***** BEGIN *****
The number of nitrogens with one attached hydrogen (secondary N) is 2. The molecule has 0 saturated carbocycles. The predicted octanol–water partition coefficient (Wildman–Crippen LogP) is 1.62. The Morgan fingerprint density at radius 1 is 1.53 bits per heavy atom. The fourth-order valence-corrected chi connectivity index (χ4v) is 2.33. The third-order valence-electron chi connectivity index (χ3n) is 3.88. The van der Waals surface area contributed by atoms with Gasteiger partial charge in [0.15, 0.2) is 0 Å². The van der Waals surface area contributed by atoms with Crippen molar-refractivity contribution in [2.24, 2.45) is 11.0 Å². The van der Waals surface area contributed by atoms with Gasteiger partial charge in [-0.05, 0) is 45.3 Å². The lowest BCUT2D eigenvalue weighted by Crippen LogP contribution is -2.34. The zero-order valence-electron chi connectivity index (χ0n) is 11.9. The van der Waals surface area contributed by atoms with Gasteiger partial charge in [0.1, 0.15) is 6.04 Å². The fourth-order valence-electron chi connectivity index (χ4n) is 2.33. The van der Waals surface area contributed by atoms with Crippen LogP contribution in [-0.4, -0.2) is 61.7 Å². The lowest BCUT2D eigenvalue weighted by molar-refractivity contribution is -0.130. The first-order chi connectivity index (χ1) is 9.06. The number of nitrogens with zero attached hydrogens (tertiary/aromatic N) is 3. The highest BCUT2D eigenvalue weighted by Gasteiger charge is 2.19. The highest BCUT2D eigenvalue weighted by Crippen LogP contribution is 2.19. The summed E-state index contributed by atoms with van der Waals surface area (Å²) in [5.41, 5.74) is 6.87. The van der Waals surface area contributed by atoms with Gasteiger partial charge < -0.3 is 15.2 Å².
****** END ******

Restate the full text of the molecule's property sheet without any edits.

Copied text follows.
The number of nitrogens with one attached hydrogen (secondary N) is 2. The molecule has 0 saturated carbocycles. The predicted octanol–water partition coefficient (Wildman–Crippen LogP) is 1.62. The Morgan fingerprint density at radius 1 is 1.53 bits per heavy atom. The fourth-order valence-corrected chi connectivity index (χ4v) is 2.33. The third-order valence-electron chi connectivity index (χ3n) is 3.88. The van der Waals surface area contributed by atoms with Gasteiger partial charge in [0.15, 0.2) is 0 Å². The van der Waals surface area contributed by atoms with Crippen molar-refractivity contribution in [2.24, 2.45) is 11.0 Å². The van der Waals surface area contributed by atoms with Gasteiger partial charge in [-0.05, 0) is 45.3 Å². The lowest BCUT2D eigenvalue weighted by Crippen LogP contribution is -2.34. The zero-order valence-electron chi connectivity index (χ0n) is 11.9. The van der Waals surface area contributed by atoms with Gasteiger partial charge in [0.1, 0.15) is 6.04 Å². The fourth-order valence-electron chi connectivity index (χ4n) is 2.33. The van der Waals surface area contributed by atoms with Crippen LogP contribution in [-0.4, -0.2) is 61.7 Å². The lowest BCUT2D eigenvalue weighted by molar-refractivity contribution is -0.130. The first-order chi connectivity index (χ1) is 9.06. The number of nitrogens with zero attached hydrogens (tertiary/aromatic N) is 3. The highest BCUT2D eigenvalue weighted by Gasteiger charge is 2.19. The highest BCUT2D eigenvalue weighted by Crippen LogP contribution is 2.19. The summed E-state index contributed by atoms with van der Waals surface area (Å²) in [5.41, 5.74) is 6.87. The van der Waals surface area contributed by atoms with Gasteiger partial charge < -0.3 is 15.2 Å².